Coronavirus Will Resemble the Common Cold, Scientists Predict
Once immunity is widespread in adults, the virus rampaging across the world will come to resemble the common cold, scientists predict.
As millions are inoculated against the coronavirus, and the pandemic’s end finally seems to glimmer into view, scientists are envisioning what a post-vaccine world might look like — and what they see is comforting.
The virus is a grim menace now because it is an unfamiliar pathogen that can overwhelm the adult immune system, which has not been trained to fight it. That will no longer be the case once everyone has been exposed to either the virus or vaccine.
Children, on the other hand, are constantly challenged by pathogens that are new to their bodies, and that is one reason they are more adept than adults at fending off the coronavirus. Eventually, the study suggests, the virus will be of concern only in children younger than 5, subjecting even them to mere sniffles — or no symptoms at all.
In other words, the coronavirus will become “endemic,” a pathogen that circulates at low levels and only rarely causes serious illness.
“The timing of how long it takes to get to this sort of endemic state depends on how quickly the disease is spreading, and how quickly vaccination is rolled out,” said Jennie Lavine, a postdoctoral fellow at Emory University in Atlanta, who led the study.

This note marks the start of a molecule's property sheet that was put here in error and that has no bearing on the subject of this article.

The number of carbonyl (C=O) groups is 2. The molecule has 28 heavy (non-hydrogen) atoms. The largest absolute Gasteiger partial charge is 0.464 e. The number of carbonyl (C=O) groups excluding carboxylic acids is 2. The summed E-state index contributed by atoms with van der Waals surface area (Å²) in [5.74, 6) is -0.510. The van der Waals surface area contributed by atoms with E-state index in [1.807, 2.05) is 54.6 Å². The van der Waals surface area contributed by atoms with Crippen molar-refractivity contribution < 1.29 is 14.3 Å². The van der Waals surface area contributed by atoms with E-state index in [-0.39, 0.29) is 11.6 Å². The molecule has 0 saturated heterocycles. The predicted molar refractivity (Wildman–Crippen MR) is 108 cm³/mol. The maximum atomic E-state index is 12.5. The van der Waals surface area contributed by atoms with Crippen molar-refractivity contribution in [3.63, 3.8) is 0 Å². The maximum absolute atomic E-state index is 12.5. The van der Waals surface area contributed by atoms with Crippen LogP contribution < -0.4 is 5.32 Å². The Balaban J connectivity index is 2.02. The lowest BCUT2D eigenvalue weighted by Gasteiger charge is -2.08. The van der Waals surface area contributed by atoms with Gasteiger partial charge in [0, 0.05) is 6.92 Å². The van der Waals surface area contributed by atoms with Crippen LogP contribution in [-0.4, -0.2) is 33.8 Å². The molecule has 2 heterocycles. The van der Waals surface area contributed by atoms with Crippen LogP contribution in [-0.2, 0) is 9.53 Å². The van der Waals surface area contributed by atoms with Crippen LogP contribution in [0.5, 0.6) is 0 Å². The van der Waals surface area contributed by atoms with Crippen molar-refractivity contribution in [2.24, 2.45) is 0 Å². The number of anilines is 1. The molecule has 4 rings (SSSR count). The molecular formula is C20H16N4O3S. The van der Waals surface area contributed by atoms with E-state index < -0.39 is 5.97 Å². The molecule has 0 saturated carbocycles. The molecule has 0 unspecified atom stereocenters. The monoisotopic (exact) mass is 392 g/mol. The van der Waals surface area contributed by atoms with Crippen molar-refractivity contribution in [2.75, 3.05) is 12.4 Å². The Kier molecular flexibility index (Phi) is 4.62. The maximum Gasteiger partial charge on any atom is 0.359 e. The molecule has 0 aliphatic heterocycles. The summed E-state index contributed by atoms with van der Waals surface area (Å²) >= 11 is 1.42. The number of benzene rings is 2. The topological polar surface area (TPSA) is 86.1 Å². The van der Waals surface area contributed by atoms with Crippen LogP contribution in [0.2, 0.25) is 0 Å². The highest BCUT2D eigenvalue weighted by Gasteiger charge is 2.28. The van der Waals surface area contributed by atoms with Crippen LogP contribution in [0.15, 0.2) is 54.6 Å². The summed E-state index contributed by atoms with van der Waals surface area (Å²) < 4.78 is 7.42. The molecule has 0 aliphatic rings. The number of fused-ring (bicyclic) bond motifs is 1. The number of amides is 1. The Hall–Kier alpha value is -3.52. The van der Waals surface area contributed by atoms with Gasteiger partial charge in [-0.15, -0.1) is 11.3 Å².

“So really, the name of the game is getting everyone exposed for the first time to the vaccine as quickly as possible.”
Dr. Lavine and her colleagues looked to the six other human coronaviruses — four that cause the common cold, plus the SARS and MERS viruses — for clues to the fate of the new pathogen.
The four common cold coronaviruses are endemic, and produce only mild symptoms. SARS and MERS, which surfaced in 2003 and 2012, respectively, made people severely ill, but they did not spread widely.
While all of these coronaviruses produce a similar immune response, the new virus is most similar to the endemic common cold coronaviruses, Dr. Lavine and her colleagues hypothesized.
Reanalyzing data from a previous study, they found that the first infection with common cold coronaviruses occurs on average at 3 to 5 years of age. After that age, people may become infected again and again, boosting their immunity and keeping the viruses circulating. But they don’t become ill.